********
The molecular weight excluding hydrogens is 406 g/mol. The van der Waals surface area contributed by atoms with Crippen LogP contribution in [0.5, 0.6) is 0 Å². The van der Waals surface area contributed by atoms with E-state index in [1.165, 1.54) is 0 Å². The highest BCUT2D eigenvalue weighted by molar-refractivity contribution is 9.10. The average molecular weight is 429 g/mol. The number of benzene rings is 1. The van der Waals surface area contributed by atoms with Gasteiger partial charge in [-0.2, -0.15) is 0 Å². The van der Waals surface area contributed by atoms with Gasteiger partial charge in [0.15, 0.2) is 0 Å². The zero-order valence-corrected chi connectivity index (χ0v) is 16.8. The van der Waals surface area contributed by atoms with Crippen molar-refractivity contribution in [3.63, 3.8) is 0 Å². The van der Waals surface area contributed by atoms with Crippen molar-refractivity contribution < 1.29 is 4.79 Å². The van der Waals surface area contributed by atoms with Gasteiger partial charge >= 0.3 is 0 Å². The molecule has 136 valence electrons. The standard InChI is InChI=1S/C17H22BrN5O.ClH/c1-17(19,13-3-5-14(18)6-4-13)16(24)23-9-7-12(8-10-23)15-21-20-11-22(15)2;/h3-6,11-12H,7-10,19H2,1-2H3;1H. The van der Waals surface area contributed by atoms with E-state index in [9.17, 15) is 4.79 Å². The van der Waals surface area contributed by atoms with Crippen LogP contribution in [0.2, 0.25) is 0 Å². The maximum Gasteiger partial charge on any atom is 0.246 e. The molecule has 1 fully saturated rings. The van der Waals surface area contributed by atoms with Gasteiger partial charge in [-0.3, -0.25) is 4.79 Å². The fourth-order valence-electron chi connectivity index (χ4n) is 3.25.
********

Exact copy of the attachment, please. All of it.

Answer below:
The molecular weight excluding hydrogens is 406 g/mol. The van der Waals surface area contributed by atoms with Crippen LogP contribution in [0.5, 0.6) is 0 Å². The van der Waals surface area contributed by atoms with E-state index in [1.165, 1.54) is 0 Å². The highest BCUT2D eigenvalue weighted by molar-refractivity contribution is 9.10. The average molecular weight is 429 g/mol. The number of benzene rings is 1. The van der Waals surface area contributed by atoms with Gasteiger partial charge in [-0.2, -0.15) is 0 Å². The van der Waals surface area contributed by atoms with Gasteiger partial charge in [0.15, 0.2) is 0 Å². The zero-order valence-corrected chi connectivity index (χ0v) is 16.8. The van der Waals surface area contributed by atoms with Crippen molar-refractivity contribution in [3.63, 3.8) is 0 Å². The van der Waals surface area contributed by atoms with Crippen molar-refractivity contribution < 1.29 is 4.79 Å². The van der Waals surface area contributed by atoms with Gasteiger partial charge >= 0.3 is 0 Å². The molecule has 136 valence electrons. The standard InChI is InChI=1S/C17H22BrN5O.ClH/c1-17(19,13-3-5-14(18)6-4-13)16(24)23-9-7-12(8-10-23)15-21-20-11-22(15)2;/h3-6,11-12H,7-10,19H2,1-2H3;1H. The van der Waals surface area contributed by atoms with E-state index in [9.17, 15) is 4.79 Å². The van der Waals surface area contributed by atoms with Crippen LogP contribution in [0.2, 0.25) is 0 Å². The maximum Gasteiger partial charge on any atom is 0.246 e. The molecule has 1 fully saturated rings. The van der Waals surface area contributed by atoms with Gasteiger partial charge in [-0.3, -0.25) is 4.79 Å². The fourth-order valence-electron chi connectivity index (χ4n) is 3.25.